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Cruise-In: Monday night cruising at Merchants Crossing

By Staff | Feb 5, 2015

If you’re a lover of classic cars, rarely a day goes by without being able to attend some kind of cruise night or classic car show.

Even on a dreary Monday at Merchants Crossing, there were countless cars on display in the parking lot next to Applebee’s, which hosts a cruise night every Monday between mid-September and the end of May.

And while the rain and chill kept some classic car owners away, there were still plenty of classic (along with some unusual later-model cars) driving machines on display as the skies cleared just before sunset.

Larry Day, volunteer of the Merchants Crossing Cruise-In, said this get-together has no club affiliation, making it an event where no car gets turned away due to make, model or amount of original parts.

Day said this is the time of year to come see the cars, since all the snowbirds are down.

“A lot of people from up north bring their cars with them. They enjoy coming out for all the automotive events all over Southwest Florida,” Day said, adding he has a website that shows all the automotive events for that given week.

Day said last week, there were 28 car events in Southwest Florida alone for every day of the week except some Tuesdays. Merchants Crossing usually has about 200 cars on a good week, but has had as many as 400.

“It’s a chance to talk with people with similar interest in the hobby.

Among the highlights of the event include a 50/50 raffle in which both sides of the money are given away, door prizes, and 15 percent discounts at Applebee’s on Monday’s only.

On the second Monday of the month, the event offers free National Street Rod Association safety inspections.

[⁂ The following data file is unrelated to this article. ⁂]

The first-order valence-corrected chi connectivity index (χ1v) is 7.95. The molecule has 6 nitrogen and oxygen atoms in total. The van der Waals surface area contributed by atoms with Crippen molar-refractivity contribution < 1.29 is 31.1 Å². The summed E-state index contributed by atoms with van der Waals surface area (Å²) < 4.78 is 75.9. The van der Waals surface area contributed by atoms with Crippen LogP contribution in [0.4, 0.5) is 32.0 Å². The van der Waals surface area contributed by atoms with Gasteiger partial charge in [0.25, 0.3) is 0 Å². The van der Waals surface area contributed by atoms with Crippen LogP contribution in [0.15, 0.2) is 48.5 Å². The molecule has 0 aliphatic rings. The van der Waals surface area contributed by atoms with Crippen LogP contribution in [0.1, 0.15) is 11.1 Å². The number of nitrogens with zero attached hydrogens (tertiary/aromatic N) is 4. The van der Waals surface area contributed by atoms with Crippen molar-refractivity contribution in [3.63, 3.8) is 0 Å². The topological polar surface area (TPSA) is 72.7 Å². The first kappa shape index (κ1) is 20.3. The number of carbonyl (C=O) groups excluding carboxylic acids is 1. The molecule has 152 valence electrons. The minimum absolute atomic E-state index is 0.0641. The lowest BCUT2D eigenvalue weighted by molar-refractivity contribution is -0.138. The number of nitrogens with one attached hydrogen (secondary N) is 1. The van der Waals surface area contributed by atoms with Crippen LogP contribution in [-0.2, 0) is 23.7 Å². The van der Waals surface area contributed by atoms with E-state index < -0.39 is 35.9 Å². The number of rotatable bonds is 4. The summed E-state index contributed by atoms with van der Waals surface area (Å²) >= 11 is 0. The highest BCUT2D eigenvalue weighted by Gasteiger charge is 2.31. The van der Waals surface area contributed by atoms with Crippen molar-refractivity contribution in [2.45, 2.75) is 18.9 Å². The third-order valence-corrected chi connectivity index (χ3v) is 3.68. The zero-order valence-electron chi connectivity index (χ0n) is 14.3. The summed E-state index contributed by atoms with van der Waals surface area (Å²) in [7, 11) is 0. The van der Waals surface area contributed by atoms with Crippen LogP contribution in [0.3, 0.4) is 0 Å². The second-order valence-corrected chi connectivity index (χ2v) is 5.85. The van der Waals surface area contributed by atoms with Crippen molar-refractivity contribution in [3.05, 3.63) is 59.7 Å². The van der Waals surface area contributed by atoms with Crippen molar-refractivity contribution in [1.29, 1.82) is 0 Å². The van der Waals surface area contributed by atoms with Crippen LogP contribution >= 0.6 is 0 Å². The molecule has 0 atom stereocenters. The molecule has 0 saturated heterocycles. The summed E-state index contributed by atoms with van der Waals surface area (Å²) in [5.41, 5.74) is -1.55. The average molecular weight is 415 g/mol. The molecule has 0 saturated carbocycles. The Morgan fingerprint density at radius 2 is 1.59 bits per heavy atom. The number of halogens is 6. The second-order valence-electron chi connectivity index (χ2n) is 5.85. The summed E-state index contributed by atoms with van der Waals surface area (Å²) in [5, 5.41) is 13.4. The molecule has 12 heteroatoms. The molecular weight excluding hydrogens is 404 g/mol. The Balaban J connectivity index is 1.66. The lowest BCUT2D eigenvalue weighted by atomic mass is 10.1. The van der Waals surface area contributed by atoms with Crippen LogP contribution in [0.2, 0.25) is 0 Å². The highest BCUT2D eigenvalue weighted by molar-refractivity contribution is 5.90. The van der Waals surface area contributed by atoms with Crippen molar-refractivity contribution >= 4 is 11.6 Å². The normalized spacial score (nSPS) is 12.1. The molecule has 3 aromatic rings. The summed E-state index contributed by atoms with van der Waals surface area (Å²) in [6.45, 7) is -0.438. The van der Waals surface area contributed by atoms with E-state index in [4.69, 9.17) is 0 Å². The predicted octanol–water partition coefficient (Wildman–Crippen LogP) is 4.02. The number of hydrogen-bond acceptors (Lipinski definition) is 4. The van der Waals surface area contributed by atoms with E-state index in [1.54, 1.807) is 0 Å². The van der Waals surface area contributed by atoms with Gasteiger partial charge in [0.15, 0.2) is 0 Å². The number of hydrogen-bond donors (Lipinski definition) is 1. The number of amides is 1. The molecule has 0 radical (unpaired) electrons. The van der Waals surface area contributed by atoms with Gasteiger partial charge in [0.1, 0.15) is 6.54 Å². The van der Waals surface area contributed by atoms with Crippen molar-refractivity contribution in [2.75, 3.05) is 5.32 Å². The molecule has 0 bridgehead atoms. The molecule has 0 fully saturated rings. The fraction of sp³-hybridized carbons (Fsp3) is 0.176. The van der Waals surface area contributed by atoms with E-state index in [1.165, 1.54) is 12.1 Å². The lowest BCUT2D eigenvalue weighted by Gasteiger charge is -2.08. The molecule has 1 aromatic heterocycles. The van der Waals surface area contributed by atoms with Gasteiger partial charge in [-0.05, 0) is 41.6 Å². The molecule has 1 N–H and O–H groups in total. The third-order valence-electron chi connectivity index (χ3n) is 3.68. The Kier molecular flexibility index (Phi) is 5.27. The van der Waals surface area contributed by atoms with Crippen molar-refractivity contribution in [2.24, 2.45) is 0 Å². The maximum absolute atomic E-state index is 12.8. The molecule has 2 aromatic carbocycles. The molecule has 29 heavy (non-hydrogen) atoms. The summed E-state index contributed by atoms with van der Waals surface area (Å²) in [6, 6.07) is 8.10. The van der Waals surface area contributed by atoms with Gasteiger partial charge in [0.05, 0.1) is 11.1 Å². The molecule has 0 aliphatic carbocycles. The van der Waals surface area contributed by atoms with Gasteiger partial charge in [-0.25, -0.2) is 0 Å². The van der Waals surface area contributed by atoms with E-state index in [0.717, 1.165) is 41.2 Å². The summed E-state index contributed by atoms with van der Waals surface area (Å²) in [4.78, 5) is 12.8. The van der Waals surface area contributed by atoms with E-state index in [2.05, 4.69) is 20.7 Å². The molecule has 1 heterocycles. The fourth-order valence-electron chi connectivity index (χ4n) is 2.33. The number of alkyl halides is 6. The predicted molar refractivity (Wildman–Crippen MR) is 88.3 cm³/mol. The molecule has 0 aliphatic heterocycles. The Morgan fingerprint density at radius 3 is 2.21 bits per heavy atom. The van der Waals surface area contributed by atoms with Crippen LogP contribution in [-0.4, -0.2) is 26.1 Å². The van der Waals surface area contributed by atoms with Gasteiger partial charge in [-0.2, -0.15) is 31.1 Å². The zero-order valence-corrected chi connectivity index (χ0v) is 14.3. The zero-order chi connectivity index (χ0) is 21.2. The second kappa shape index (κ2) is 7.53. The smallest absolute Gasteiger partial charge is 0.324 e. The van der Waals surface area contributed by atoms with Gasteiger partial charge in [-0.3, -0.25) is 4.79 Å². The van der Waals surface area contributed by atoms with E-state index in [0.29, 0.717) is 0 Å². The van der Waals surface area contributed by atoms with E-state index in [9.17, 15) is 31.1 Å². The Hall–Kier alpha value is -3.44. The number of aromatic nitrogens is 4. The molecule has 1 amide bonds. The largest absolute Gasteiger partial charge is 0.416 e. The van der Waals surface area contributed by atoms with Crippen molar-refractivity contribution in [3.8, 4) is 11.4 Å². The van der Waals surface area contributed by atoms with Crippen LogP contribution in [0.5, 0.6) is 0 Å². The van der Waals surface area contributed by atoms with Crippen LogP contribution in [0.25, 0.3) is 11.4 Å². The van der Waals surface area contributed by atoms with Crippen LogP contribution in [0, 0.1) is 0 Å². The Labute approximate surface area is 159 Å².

But people come for the cars, especially the classics. Bob Dowell, from Michigan brought a 1930 LaSalle, seven-passenger van, one of three LaSalle models his brings from up north annually. Beside the windshield between the front and back and the wipers, the cars has all original parts right down to the wood-spoked wheels.

“I sanded them for months, put five coats and varnish on them and check for termites. A car like this when new sold for about $2,700, while a Ford you could buy for $600, so it was an expensive car for its day,” Dowell said. It’s the car Archie Bunker sang about. ‘Oh, how the old LaSalle ran great.'”

Bruce Conley, of North Fort Myers, brought his 1967 Chevelle Supersport, which he bought at the Muscle Car Museum in Punta Gorda at a swap meet and reworked with a bigger engine, air conditioning and the works.

“I bring it here and there, not too far. It only gets 10 mpg. I only bring it where there’s asphalt,” Conley said, who had a similar car as a young teen before it was stolen and chopped up. “We’re like a dying breed. The younger kids aren’t into these things, they like those little ‘noopie’ cars.”

If you didn’t have a car, that was OK, too. Judy Raymaker was on vacation from Canada and she and her friend Gail Glover, now a resident, came across the event and loved what they saw, even if it was a limited inventory.

“I see it every Monday night and it’s something to do with company. My husband’s family was collectors of cars, so this is something we do,” Glover said. “It’s very social and the cars are a reflection of the past. That’s nice to see.”

Merchants Crossing is at Pine Island Road and U.S. 41.

The cruise-in gatherings run from 3 p.m. to 7 p.m or so.